Orangutans and viral Internet videos
Orangutans are no strangers to making headlines for the very human-like things that they do. After all, the apes share 97% of their DNA with us, humans, according to the National Institutes of Health.
In 2015, a Dan Zaleski from Meriden, Connecticut, showed an orangutan a simple magic trick at a zoo in Barcelona, Spain. The video opens with Zaleski showing the orangutan an empty cup and lowering a seed pod into it. The great ape watches intently. After shaking the cup and discreetly getting rid of the pod, he shows the orangutan the now empty cup to which the primate reacts by literally rolling on the floor laughing. Since it got posted to Zaleski’s YouTube channel in December 2015, the video has amassed a whopping 97 million views.
But perhaps the most apt viral orangutan video right now is one of Sandra from the Center For Great Apes in Florida. Sandra, who is considered a senior orangutan at almost 35 years old, made headlines when a video of her scrubbing her hands was posted back in March 2020 circulated the Internet, around the same time the coronavirus pandemic started.
Sitting in her comfortable habitat, Sandra is seen with her blue soapy-water bucket in the yard. Armed with her own scrub brush, Sandra carefully washes each hand. Both sides of each hand. Each finger! She turns over each hand, looks at her fingernails, and scrubs each side of each hand. She does all this very simply, without fanfare, as if it's the most normal thing in the world.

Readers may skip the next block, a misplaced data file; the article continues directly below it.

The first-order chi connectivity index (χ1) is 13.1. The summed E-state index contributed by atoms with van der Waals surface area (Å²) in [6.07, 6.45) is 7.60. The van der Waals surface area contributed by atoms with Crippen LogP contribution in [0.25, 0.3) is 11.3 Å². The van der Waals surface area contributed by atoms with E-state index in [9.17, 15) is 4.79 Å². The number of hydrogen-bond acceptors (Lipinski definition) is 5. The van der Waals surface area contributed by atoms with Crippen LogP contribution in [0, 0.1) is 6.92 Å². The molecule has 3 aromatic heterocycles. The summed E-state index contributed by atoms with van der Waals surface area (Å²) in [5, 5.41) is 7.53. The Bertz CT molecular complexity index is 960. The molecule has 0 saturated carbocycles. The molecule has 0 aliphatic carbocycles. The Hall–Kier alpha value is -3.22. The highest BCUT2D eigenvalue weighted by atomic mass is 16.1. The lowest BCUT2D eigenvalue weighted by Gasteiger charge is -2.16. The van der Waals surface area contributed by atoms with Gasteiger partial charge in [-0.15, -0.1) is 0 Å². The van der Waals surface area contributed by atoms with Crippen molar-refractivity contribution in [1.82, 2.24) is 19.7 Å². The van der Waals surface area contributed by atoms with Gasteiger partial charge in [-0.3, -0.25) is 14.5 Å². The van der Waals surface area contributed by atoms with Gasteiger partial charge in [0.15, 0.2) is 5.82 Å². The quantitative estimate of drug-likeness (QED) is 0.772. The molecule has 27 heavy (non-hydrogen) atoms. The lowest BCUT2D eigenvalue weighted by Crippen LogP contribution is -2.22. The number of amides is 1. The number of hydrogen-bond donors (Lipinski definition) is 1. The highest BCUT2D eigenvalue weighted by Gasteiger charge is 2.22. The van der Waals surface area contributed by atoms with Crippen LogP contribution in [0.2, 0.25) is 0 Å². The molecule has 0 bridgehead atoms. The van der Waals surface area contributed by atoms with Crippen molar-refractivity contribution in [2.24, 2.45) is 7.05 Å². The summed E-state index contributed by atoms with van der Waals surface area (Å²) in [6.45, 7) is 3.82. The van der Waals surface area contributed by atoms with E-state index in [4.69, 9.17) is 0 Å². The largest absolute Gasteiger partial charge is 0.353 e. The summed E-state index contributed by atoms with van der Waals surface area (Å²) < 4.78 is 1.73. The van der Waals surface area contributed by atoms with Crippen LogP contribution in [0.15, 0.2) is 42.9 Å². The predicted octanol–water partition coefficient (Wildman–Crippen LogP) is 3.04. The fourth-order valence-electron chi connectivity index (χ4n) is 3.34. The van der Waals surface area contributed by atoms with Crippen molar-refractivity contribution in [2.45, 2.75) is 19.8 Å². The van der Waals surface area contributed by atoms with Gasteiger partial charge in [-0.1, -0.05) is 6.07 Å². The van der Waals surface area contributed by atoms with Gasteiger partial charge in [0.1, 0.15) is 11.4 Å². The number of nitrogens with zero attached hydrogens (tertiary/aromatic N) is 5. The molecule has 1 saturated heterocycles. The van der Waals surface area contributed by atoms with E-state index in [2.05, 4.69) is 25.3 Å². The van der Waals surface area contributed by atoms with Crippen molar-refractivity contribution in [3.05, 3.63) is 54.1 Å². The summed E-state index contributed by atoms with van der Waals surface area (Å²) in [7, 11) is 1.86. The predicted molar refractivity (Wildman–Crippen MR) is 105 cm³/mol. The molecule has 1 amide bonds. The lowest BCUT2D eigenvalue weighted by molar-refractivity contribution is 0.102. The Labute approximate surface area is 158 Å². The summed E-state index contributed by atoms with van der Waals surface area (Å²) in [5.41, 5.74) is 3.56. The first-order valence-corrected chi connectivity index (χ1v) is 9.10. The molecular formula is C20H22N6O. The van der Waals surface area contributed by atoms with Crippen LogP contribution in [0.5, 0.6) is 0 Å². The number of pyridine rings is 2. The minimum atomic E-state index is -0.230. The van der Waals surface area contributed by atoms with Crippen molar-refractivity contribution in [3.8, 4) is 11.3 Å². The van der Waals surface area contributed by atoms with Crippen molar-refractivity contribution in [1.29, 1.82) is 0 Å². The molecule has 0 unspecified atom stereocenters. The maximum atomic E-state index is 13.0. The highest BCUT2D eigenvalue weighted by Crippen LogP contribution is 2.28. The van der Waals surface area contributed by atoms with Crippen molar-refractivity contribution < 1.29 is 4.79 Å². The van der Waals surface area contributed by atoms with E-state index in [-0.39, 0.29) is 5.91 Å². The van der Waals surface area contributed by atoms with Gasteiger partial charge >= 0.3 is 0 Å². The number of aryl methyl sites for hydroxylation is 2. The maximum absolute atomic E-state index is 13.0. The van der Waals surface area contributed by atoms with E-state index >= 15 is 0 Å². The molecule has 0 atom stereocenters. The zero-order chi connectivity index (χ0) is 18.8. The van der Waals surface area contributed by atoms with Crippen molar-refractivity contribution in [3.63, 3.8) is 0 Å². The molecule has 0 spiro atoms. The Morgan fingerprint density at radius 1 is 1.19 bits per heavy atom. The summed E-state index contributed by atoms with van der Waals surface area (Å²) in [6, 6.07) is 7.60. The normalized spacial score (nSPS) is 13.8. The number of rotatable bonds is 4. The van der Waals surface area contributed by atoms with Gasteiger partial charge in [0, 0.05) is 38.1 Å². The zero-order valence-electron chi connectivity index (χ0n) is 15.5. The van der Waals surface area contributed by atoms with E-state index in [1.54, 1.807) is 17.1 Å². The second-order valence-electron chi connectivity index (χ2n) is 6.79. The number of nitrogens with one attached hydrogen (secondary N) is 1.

She has noticed the careful attention that her caregivers are giving to their hand-washing routines. Sandra has not only watched, but she's learned, and she seems to have learned well. She is a great example to follow, especially in these times.
Facts about orangutans
If it is not already clear, orangutans are highly intelligent creatures. According to the World Wildlife Foundation, Sumatran orangutans, in particular, have been known to use tools like sticks and to get food which prove slightly tricky to reach just with their hands, like termites, ants, or bees out of tree holes. They have also been seen making “gloves” out of leaves to protect their hands and feet when handling thorny branches or fruits, like durian, which are commonly found in Sumatra.
Native to Indonesia and Malaysia, orangutans are the only of the Great Apes that hail solely from Asia. Unfortunately, these monkey magic fans are nearly extinct, with experts estimating only about 100,000 remain in the wild.
As you can see in the video, orangutans are capable of being loving and affectionate creatures. Just look at how this orangutan at the zoo offers a young boy some adorable smooches! Be sure to show this video to family and friends so they can also experience how adorable it is.